Person going through a New York City subway turnstile.

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Q&A: The Link Between COVID-19 Cases and Subway Ridership

December 8, 2020

Little was known about the COVID-19 pandemic and its spread in January 2020 when the first case was reported in the United States. What experts knew was that it was highly contagious. “At the beginning of the pandemic, we were getting mixed messages about how this virus spreads,” said Associate Professor of Electrical and Computer Engineering Cecilia Dong, Ph.D. “Public spaces where people gather were of big concerns.” Dong, along with faculty and students from New Jersey Institute of Technology and SUNY Downstate Health Science University, set out to find out if there was a link between subway ridership and the spread of COVID-19.

“As most of our faculty and students rely on the subway and other public transportation to get to school, we wanted to learn about the impact of this and how crowded subway cars could be potential places where people may be exposed to the virus,” she said.

The group examined subway turnstile data from March through May 2020 to see if there is a correlation between subway ridership and COVID-19 cases and deaths. Their findings published in the Infectious Disease Modelling Journal. Dong sat down with The Box to talk about the research and how safe the New York City subway actually is.

Can you talk about your research “Time Series Analysis and Correlation of Subway Turnstile Usage and COVID-19 Prevalence in New York City” and what you discovered?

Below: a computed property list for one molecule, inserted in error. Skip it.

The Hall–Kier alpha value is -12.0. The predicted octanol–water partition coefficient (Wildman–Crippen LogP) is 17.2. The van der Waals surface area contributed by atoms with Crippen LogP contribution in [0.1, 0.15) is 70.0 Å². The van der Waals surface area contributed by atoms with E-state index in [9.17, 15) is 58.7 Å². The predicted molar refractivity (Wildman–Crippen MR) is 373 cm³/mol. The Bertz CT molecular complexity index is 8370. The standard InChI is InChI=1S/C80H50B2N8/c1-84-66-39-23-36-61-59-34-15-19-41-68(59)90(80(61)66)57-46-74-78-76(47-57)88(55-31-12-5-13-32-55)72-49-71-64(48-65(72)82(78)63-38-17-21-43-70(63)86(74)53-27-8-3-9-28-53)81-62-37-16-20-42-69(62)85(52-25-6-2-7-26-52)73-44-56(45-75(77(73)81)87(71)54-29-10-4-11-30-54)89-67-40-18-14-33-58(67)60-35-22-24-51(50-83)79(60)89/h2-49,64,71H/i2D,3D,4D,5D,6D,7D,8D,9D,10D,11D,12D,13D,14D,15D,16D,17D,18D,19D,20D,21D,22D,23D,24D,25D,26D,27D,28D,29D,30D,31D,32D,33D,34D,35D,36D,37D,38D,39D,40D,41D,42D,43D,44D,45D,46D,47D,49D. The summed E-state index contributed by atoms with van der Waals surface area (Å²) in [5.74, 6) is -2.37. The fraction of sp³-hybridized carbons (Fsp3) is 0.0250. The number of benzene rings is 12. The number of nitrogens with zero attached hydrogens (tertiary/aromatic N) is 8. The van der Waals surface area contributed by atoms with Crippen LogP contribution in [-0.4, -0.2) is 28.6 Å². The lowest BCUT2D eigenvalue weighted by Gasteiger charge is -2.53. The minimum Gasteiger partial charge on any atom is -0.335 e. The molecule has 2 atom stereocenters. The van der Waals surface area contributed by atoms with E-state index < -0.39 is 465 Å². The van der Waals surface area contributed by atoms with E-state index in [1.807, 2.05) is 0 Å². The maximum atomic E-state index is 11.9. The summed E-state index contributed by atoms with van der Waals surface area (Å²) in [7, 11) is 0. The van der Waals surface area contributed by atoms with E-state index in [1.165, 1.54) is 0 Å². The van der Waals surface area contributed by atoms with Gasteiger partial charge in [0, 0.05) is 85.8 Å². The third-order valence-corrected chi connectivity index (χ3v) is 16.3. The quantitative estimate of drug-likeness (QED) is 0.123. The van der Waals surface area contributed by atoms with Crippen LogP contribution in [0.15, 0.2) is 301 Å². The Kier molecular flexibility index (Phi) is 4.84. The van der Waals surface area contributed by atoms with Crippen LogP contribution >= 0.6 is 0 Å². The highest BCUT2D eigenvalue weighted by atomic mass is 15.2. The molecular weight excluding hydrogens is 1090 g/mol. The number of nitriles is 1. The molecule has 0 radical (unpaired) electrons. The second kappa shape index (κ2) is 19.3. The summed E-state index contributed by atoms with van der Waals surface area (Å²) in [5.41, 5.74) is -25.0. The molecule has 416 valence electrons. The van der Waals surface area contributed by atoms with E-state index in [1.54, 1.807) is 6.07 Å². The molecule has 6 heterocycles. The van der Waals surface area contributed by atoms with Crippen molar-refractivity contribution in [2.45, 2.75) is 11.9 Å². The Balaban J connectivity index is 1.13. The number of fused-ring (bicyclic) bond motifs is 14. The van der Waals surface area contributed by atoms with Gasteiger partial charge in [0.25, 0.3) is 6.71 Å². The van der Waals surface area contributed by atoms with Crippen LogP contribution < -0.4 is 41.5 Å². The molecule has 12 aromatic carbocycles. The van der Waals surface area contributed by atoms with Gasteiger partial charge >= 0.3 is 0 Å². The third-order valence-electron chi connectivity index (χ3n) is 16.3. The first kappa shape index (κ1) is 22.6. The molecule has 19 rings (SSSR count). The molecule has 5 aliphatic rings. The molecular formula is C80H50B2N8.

We found a high correlation between the number of subway passengers a few days before the reported number of COVID-19 deaths at the beginning of the pandemic. We used Auto-Regressive Integrated Moving Average (ARIMA) to predict the potential trend of COVID-19 cases and deaths and also backtracked to the onset of cases (often not diagnosed or reported) based on the data.

Based on the statistical analysis of subway ridership data and cases and deaths, we found the reported number of deaths is linked with subway usages, specifically a number of days earlier than the date of the reported deaths, indicating an incubation and symptomatic period.

Were you able to estimate when the contagion started in New York City?
The model backtracked the first case of COVID-19 to be between January 28 and March 20 and the first reported case in New York City was on February 29, 2020.

Are you also concluding that people not wearing masks at the beginning of the pandemic resulted in a greater correlation between positive COVID-19 results and subway usage?
We cannot draw that conclusion yet; however, we are interested in comparing the New York City results with other cities on a similar scale that implemented a face-covering mandate to see their outcome.

Is it worthwhile for the MTA (Metropolitan Transit Authority) to do away with turnstiles for the benefit of public health?
This COVID-19 pandemic has exposed many issues in densely populated urban environments. New York City subway turnstile usage data is an indicator of subway ridership and how crowded the subway may be. Handles and seats on the trains may also carry contagions that subway riders may be exposed to. A contactless system may help to reduce the chances people may touch a contaminated surface and be exposed to contagions.

Based on your findings, how “dangerous” would you say the New York City subway system is when it comes to spreading disease? Is the subway safe?
Enclosed environments with poor ventilation have been reported to have a higher potential of spreading COVID-19. If proper measures such as social distancing and face coverings are strictly followed, subways can be safe to ride.

This interview has been edited and condensed.